The amount of money in daily fantasy sports at this point is enormous.  I’m not talking about your fantasy football league that has a $500 season long buy-in with the winner taking home a few grand.  I’m talking about multi-thousand dollar contests running nightly and lasting one day.  And it seems to be growing exponentially every season.  There’s money to be won here.

Maybe It’s Random

Of course, maybe there is no secret to be unlocked.  Maybe in studying history in an insanely deep and statistical way will prove that finding value and consistent performance in daily fantasy baseball cannot be reduced to an algorithm.  Maybe it’s random.  (Not completely random as the good players will be good and the not-so-good will be, well, not-so-good.)  But unlocking the value might be random.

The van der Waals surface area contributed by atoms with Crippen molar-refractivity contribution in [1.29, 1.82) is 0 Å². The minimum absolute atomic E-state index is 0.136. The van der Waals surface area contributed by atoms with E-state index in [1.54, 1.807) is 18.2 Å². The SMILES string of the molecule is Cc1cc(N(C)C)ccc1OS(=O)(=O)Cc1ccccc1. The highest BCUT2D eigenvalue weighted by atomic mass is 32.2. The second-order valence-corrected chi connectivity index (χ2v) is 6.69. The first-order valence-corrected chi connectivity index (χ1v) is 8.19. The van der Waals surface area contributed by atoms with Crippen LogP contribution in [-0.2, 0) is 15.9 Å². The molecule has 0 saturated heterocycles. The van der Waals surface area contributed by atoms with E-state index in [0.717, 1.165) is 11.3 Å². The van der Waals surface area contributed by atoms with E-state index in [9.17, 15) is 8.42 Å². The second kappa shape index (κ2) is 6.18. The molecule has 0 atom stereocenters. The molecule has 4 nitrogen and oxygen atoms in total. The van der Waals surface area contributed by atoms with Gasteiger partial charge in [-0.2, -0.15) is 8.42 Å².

Performance, Salary Value is Secondary

It’s a function of the salary algorithm to some degree too.  Fanduel will create salaries differently than Draftday, for example.  The value is obviously a function of cost.  However, despite the differences between the sites, I don’t think it matters.  The key is finding hitters statistically likely to perform, then constructing lineups around that information with salary as a secondary factor.

Conclusion

You need the data set.  In essence, every box score in history.  Then you need insane mathematical chops.  I mean Ramanujan mathematical chops.  Or at least the ability to program a computer to tap into that kind of data analysis.  But my hypothesis is you find data useful as daily fantasy baseball predictive information.  I also predict it won’t be too long before it’s completely worth it.  These fantasy games are getting huge.  The money at stake is insane.